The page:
The direct control of the stream of a shower head by the person who is taking the shower, stopping or allowing the flow of blended mixture by a quite simple manipulation is very important for two main reasons: the convenience to soap the skin, and to massage the body being undisturbed by unnecessary water, and the economy of water, of caloric energy and of soap which sometimes is spent senselessly.
The conventional energy which can be saved in North America is roughly 0.3×5×104 tons of oil per day or 4.5×106 tons of oil per year, and for a normal family the economy can be between $80 and $100 per year.
Thus, the invention herein relates to an inexpensive and simple device which can be manipulated close to the shower fixture to control the flow of blended mixture at the convenience of the person who takes the shower bath.
In accordance with the invention, an improved method for stopping or for allowing the stream of blended mixture through a shower head is provided; wherein the device is mounted into a shower arm and consists basically of a ball valve and is manipulated by pulling a beaded chain continuously.
The principal object of invention is to provide a shower control which can be manipulated simply by the person who takes the shower.
A further object of invention is to provide means of rationally using the stream of a shower for the convenience of the person who takes this shower when soap must be used.
A further object of invention is to provide a method for taking a shower in which important quantities of energy and water can be saved.
A further object of the invention is to improve the habit of taking a shower and due to it the shower bath will become more popular and will be practiced even by people who now fail to use this kind of bath for the inconvenience of continuously running water.
These and other objects and advantages of this invention will become apparent upon reading the following description, of which the attached drawings form a part.
FIG. 1 is a sectional view through a shower control of a ball assembly operated by a beaded chain.
FIG. 2 is a section of the line II--II of FIG. 1.
FIG. 3 is a section of the line III--III of FIG. 2.
FIG. 4 is a view according to line IV--IV of FIG. 1.
FIG. 5 is a view of the face close to ball valve of the driven ratchet disk.
FIG. 6 is a view of the face away from ball valve of the driven ratchet disk.
FIG. 7 is a view of the face close to ball valve of the driving ratchet disk.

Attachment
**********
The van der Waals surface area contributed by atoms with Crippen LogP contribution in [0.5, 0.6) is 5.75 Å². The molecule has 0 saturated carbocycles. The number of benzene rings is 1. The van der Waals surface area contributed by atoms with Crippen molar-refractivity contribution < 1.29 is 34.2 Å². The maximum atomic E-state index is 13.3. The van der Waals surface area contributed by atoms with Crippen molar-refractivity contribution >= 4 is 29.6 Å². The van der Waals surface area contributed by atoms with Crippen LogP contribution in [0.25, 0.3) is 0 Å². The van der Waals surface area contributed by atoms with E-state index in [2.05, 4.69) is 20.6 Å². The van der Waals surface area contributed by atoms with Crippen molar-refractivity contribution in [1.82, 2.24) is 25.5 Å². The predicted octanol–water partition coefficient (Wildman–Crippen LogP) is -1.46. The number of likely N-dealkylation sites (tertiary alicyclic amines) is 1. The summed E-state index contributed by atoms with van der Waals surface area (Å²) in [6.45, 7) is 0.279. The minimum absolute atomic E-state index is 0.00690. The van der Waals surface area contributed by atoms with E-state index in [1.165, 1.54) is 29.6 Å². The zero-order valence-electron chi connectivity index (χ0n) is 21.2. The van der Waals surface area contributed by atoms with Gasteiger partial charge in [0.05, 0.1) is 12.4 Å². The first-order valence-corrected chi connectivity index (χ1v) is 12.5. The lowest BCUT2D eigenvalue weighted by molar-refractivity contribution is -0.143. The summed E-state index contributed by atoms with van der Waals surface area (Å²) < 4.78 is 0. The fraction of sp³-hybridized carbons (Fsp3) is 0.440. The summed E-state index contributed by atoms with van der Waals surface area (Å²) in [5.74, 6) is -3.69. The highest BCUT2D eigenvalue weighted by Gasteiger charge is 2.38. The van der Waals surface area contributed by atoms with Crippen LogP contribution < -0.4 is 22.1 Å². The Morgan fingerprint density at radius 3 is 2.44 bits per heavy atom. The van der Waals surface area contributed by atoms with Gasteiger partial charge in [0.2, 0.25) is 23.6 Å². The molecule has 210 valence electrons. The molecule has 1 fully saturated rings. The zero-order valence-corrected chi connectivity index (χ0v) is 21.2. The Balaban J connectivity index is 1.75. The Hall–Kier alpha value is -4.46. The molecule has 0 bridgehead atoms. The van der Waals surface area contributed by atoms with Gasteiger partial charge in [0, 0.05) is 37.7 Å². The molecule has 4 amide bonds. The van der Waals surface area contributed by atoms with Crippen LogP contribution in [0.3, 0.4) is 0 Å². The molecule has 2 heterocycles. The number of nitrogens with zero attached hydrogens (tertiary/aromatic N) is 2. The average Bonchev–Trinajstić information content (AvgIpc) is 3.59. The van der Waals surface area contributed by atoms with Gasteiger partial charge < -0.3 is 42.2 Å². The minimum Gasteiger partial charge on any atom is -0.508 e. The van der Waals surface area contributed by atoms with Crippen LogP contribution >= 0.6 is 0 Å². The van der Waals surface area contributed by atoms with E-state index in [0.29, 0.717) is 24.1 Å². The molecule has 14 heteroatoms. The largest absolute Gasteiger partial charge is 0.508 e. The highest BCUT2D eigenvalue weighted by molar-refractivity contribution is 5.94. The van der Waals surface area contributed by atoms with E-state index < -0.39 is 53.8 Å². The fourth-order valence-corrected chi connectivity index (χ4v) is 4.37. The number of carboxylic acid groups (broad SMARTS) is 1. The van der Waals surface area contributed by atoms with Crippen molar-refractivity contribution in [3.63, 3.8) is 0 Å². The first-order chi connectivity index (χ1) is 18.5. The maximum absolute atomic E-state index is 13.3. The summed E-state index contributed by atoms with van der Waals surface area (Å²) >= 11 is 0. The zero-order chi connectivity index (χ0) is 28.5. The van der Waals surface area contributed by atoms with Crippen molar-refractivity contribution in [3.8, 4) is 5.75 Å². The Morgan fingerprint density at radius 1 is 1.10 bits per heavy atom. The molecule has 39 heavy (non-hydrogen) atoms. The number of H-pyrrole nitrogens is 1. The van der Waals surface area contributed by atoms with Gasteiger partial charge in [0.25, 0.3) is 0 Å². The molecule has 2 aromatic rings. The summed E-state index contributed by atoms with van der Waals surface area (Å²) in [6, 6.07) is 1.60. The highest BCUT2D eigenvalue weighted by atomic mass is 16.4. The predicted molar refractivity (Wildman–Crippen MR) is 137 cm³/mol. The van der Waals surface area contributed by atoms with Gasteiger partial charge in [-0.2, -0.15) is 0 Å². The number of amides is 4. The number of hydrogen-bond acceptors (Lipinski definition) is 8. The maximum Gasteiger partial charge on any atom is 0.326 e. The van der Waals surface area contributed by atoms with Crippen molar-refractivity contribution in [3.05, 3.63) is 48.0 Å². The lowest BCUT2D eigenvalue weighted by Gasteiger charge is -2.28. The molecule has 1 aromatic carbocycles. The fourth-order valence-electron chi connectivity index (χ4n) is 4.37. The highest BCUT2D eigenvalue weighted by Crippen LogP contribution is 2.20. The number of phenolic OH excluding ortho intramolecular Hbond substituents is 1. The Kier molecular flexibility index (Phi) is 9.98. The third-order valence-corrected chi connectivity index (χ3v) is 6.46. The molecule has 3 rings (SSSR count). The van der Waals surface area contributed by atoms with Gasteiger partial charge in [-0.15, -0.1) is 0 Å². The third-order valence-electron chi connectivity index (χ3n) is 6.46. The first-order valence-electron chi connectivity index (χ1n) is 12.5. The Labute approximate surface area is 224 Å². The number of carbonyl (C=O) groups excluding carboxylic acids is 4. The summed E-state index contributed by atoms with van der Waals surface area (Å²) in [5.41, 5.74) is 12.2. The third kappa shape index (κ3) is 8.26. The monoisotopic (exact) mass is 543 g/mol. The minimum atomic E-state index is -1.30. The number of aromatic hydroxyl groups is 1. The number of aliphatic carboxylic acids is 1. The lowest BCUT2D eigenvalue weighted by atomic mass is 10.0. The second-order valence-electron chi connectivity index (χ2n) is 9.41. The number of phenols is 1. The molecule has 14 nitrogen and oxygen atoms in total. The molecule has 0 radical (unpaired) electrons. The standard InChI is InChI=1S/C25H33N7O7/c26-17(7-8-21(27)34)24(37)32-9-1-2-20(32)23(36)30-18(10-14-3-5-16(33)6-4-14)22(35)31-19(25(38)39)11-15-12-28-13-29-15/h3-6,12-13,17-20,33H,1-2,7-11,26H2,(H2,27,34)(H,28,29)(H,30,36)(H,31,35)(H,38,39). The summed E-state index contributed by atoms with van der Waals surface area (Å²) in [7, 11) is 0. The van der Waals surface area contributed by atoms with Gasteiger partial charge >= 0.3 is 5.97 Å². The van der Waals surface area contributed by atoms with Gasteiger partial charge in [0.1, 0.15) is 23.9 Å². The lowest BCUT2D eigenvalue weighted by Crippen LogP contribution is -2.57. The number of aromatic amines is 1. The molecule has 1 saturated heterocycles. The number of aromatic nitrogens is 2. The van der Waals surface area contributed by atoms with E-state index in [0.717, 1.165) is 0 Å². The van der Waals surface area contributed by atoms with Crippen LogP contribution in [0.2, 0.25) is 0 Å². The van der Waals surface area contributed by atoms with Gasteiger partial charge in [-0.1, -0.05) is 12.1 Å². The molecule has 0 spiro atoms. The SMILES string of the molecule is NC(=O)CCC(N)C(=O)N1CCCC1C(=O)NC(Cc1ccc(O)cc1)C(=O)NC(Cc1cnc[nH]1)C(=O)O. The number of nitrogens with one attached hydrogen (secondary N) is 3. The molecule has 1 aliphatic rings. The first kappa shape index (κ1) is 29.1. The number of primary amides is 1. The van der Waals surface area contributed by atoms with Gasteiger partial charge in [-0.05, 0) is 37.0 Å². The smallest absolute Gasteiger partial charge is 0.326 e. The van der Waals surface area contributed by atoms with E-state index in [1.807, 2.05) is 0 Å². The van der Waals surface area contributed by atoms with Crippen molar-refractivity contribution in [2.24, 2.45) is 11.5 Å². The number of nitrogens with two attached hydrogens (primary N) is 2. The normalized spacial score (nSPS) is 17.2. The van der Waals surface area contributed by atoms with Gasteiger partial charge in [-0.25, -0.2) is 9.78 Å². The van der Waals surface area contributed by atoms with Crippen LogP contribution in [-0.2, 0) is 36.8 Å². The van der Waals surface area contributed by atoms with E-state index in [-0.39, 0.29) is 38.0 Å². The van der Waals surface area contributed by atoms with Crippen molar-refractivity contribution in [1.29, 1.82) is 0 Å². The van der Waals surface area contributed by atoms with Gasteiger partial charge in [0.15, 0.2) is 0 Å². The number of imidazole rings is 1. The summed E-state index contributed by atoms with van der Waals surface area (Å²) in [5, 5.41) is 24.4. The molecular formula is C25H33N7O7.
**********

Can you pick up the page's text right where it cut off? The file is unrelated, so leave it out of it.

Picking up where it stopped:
FIG. 8 is a view if the face away from ball valve of the driving ratchet disk.
Referring now more particularly to the drawings, the shower control is a ball valve FIG. 1 having a cylindrical housing 1 threaded as at 3 and 4 which can be placed in a run of a pipe connecting a mixing faucet to a shower head and more particularly in a shower arm. Within cylindrical housing 1 it is rotatable mounted ball type plug 11 having a diameter smaller than the housing diameter and being inserted inside valve chamber 2 between threaded ports 3 and 4. Ball type valve 11 is held in place and sealed by sealing nuts 5 and 6, elastomeric seal o-ring 8, elastomeric seal washer 9 and elastomeric spherical washer 10. Ball plug 11 has also cylindrical groove 14 for receiving and solid connecting valve stem 15. Ball plug 11 has also axial port 13 for allowing the flow of mixed water when the valve is open. Cylindrical housing has lateral port 7 solid connected to short sleeve 16 which receives inside valve stem 15 for rotating ball plug 11. The opening between short sleeve 16 and valve stem 15 is packed and sealed by packing nut 17 and packing ring 18. Cylindrical housing 1 has two exterior longitudinal clasping ridges 20 for attaching casing by means of clip 21 which can be pushed away by opening scission 22. Valve stem 15 has one end fixed to ball plug 11 and the other end supported in bearing 24 of casing 19 and has also hole 29 for receiving pin 28. Pin 28 is rotated by driven ratchet disk 25 by means of semicylindrical groove 34. Driven ratchet disk 25 has circular central opening 39 which receives valve stem 15 and has also a set of four ratchets 35 with cutting radial slots 37 which mesh cutting radial slots 38 of ratchets 36 of driving ratchet disk 26. Driving ratchet disc 26 has circular central opening 40 for receiving valve stem 15, has eccentric 43 with hole 44 and has also cylindrical groove 42. Torsion-compression spring 27 is axially mounted around valve stem 15 and has one end fast in cylindrical groove 42 and the other end fast in cylindrical groove 41 of casing 19. Torsion-compression spring 27 turns permanently driving ratchet disk 26 against the linear motion when pulling beaded chain 32, and also presses permanently driving ratchet disk 26 against driven ratchet disk 25. Beaded chain 32 is hooked to hole 44 and passes through opening 33 of casing 19. Pulling beaded chain 32, eccentric 43 converts the linear motion of beaded chain into a rotary motion of driving ratchet 26 which can rotate an angle slightly bigger than 90° (see 12) between stops 30 and 31 of casing 19. Then driven ratchet disk 25 rotates 90° ball plug 11 by means of cylindrical pin 28 and valve stem 15, for closing or opening the ball valve mounted into the shower arm.